Car Life Nation

When Driving is about Lifestyle, Car Life Nation is the Answer

When Driving is about Lifestyle, Car Life Nation is the Answer

A red and black lifted 2021 Chevy Colorado is parked on dirt.

Knowing Lifted Trucks

A lifted truck has a certain look. It has a certain vibe about it that says, “I’m here, I’m big, and you should probably get out of my way.” Whether you’re going for a little lift to help you gauge more rugged terrain, or a megalift for that monster truck street cred, a lifted truck involves a lot of considerations. Unlike most car repairs or upgrades, lifting a truck requires a little more effort than getting a few gearhead friends together on a Sunday afternoon to gather around a toolbox and a twelve-pack. The process of transforming a regular truck into a lifted truck is going to take a lot of thought, a lot of parts, and some very specific equipment in order to do it safely, correctly, and legally — but the results can be pretty impressive. Lifted trucks get instant attention on the streets, and if you’re looking for off-road performance, the extra ground clearance in a lifted truck can mean the difference between an exciting run, and walking home. There are plenty of things to consider when preparing to lift a truck, so it’s good practice to check out all the terms and necessities before investing time and money in the project.

The Right Kit for the Right Lift

There are a variety of reasons you might want to lift your truck. For those who do a lot of off-roading, a taller stance adds extra ground clearance, and allows for bigger wheels and tires. Towering over most other folks on the road also provides a greater view into the distance, which is a plus when driving on regular roads and when off-roading. And, of course, a big, lifted monster truck just looks extremely cool.

Before you proceed past the basic thought of having a lifted truck, check your state rules and regulations. There are often laws governing the heights and weights permitted for lifted trucks, and they are subject to change. Check your local and state requirements to make sure the lift you’re looking for is legal!

An Orange and grey Fox Performance Dual Reservoir Shock, which a common set up on lifted trucks, is on a 2020 Ford Raptor.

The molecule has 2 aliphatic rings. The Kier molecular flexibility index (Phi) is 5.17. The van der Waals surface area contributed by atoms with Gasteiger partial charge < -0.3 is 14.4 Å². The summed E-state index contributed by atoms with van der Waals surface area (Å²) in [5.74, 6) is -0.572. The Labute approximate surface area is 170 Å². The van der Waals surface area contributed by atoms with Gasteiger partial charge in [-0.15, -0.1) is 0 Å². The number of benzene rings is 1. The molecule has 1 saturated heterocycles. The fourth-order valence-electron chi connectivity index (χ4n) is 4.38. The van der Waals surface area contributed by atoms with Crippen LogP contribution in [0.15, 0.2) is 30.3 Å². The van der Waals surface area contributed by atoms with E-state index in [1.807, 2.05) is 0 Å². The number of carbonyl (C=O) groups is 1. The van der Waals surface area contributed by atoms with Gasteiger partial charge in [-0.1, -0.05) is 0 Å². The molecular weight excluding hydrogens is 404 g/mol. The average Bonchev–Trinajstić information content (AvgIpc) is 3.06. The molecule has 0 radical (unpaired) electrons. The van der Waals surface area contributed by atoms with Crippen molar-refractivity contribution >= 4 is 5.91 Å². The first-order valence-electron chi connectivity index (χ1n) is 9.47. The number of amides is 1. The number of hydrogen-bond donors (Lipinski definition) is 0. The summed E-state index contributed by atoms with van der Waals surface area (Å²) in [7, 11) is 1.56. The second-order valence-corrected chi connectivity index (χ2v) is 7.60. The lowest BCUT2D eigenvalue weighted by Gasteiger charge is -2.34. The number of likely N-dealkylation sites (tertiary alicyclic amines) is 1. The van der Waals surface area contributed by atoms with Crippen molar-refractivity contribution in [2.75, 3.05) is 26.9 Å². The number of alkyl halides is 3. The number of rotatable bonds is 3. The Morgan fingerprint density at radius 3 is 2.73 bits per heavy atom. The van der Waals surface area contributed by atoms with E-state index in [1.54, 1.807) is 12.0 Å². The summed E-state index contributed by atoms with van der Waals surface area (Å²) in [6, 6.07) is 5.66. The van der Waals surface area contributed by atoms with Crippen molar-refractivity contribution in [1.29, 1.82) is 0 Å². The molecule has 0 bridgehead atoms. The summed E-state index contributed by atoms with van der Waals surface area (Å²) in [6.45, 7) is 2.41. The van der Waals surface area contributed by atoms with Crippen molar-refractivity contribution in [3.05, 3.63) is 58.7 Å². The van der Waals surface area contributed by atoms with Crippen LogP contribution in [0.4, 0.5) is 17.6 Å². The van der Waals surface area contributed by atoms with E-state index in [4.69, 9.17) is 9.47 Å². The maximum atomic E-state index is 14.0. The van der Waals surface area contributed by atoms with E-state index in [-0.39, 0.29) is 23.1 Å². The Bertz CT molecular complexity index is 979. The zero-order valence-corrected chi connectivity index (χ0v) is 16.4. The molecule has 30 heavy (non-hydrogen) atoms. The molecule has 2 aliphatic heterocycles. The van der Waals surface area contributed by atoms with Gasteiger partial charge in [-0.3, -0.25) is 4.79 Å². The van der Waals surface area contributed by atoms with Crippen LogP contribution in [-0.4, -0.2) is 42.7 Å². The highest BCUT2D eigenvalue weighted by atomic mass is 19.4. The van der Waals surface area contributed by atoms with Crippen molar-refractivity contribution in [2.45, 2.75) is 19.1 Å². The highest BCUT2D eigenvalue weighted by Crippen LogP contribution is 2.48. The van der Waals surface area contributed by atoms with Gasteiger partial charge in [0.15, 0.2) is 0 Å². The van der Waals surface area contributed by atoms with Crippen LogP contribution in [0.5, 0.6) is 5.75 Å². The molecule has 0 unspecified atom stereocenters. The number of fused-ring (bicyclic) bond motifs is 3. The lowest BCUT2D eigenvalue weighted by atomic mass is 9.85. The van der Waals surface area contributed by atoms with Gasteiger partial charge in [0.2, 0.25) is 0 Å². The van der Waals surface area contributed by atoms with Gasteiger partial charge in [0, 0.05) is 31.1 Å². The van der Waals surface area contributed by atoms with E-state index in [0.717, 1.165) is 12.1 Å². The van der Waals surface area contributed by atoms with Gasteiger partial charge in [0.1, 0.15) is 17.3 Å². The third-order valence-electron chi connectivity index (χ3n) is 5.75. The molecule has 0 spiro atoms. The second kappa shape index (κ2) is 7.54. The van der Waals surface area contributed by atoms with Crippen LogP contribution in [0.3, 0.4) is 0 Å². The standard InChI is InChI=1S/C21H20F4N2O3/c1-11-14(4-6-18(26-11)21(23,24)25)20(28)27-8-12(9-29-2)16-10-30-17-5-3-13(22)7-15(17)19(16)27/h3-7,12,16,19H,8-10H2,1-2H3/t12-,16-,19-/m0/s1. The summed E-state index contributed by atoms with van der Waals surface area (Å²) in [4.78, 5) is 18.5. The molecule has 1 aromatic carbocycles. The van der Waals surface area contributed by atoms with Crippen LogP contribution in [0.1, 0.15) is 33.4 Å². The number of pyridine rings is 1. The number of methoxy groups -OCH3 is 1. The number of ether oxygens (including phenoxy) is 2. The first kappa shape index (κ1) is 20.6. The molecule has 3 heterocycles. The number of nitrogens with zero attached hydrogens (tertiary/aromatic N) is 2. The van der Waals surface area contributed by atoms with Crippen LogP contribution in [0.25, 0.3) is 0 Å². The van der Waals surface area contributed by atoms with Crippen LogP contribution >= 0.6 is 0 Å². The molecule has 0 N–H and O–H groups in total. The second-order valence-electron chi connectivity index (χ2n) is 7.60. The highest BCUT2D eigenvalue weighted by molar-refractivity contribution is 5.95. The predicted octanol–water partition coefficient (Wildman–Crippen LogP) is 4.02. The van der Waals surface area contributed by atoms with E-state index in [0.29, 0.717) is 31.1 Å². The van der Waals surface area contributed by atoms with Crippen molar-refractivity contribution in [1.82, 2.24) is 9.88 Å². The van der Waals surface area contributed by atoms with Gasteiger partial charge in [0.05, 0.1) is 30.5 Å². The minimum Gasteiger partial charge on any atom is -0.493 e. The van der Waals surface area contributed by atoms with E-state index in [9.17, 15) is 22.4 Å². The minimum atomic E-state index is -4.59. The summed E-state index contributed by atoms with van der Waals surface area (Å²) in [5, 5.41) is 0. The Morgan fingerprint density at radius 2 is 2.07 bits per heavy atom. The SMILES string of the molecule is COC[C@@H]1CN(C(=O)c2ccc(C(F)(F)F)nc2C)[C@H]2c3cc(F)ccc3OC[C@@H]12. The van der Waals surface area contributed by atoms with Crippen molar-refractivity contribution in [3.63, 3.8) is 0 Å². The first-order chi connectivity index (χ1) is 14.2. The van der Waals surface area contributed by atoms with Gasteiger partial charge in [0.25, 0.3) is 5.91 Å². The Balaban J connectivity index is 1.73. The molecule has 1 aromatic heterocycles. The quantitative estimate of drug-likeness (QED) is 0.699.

The two basic types of lift kit are body lift and suspension lift. The lift you choose depends on what you want to do with the finished truck, and the type of effort you want to put into the transformation process.

Body lifts will essentially lift the body of the truck from the frame, insert spacers on the frame, and reattach the body to the frame. While this might sound easy enough for an experienced mechanic, a body lift will top out at three inches. If you’re looking for a little extra clearance and bigger, badder tires for the ultimate off-road experience, this might be exactly the lift you’re looking for. A body lift will retain all of the factory suspension and alignment. There will be a gap between the body and the frame of the truck, which can be covered with a gap guard to protect the exposed mechanicals.Suspension lifts are used to get that super-mega-monster truck look. Suspension lift kits can raise a truck a full foot from where it started, and they aren’t just lifting up the truck’s body and putting it back again.

Not only is the distance between the frame and body widened, but the leaf springs are recreated to actually lift the entire suspension. This changes the entire center of gravity for the truck, as well as the location of some of the key components. Brake lines, shocks, and other parts might need to be completely modified and re-installed. Since you’re changing the entire geometry of the truck, you might need new shocks, longer brake lines, driveshaft spacers, drop Pitman arms, alignment shims, driveshafts, exhaust modifications, steel braided brake lines, carrier barrier drop brackets, axle shims, and more. Steering, braking, accelerating and all the nuances of driving will change once the shape of the truck has changed, so be prepared for an all-new ride after completing a suspension lift.